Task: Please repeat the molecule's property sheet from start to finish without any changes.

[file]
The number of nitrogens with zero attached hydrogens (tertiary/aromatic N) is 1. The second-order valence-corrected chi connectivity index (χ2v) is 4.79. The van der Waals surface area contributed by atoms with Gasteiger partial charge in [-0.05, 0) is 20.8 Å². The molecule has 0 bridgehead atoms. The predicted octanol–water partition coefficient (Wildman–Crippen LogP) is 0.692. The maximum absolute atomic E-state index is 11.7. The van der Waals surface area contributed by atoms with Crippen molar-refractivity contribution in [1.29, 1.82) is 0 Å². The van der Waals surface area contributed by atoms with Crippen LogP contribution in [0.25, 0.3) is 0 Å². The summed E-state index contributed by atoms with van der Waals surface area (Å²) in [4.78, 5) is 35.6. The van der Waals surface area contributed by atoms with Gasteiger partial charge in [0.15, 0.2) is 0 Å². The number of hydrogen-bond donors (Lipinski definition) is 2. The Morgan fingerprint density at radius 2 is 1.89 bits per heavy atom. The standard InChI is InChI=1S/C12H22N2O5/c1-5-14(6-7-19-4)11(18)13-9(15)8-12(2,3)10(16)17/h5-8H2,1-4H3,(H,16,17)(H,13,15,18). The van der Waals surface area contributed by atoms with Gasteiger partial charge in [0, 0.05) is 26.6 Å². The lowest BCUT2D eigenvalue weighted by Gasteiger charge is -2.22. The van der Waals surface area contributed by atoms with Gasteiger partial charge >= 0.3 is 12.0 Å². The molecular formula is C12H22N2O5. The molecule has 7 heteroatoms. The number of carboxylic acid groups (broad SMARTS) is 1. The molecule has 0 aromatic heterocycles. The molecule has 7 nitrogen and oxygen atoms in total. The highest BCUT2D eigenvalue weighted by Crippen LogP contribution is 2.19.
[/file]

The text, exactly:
The number of nitrogens with zero attached hydrogens (tertiary/aromatic N) is 1. The second-order valence-corrected chi connectivity index (χ2v) is 4.79. The van der Waals surface area contributed by atoms with Gasteiger partial charge in [-0.05, 0) is 20.8 Å². The molecule has 0 bridgehead atoms. The predicted octanol–water partition coefficient (Wildman–Crippen LogP) is 0.692. The maximum absolute atomic E-state index is 11.7. The van der Waals surface area contributed by atoms with Crippen molar-refractivity contribution in [1.29, 1.82) is 0 Å². The van der Waals surface area contributed by atoms with Crippen LogP contribution in [0.25, 0.3) is 0 Å². The summed E-state index contributed by atoms with van der Waals surface area (Å²) in [4.78, 5) is 35.6. The van der Waals surface area contributed by atoms with Gasteiger partial charge in [0.15, 0.2) is 0 Å². The number of hydrogen-bond donors (Lipinski definition) is 2. The Morgan fingerprint density at radius 2 is 1.89 bits per heavy atom. The standard InChI is InChI=1S/C12H22N2O5/c1-5-14(6-7-19-4)11(18)13-9(15)8-12(2,3)10(16)17/h5-8H2,1-4H3,(H,16,17)(H,13,15,18). The van der Waals surface area contributed by atoms with Gasteiger partial charge in [0, 0.05) is 26.6 Å². The lowest BCUT2D eigenvalue weighted by Gasteiger charge is -2.22. The van der Waals surface area contributed by atoms with Gasteiger partial charge >= 0.3 is 12.0 Å². The molecular formula is C12H22N2O5. The molecule has 7 heteroatoms. The number of carboxylic acid groups (broad SMARTS) is 1. The molecule has 0 aromatic heterocycles. The molecule has 7 nitrogen and oxygen atoms in total. The highest BCUT2D eigenvalue weighted by Crippen LogP contribution is 2.19.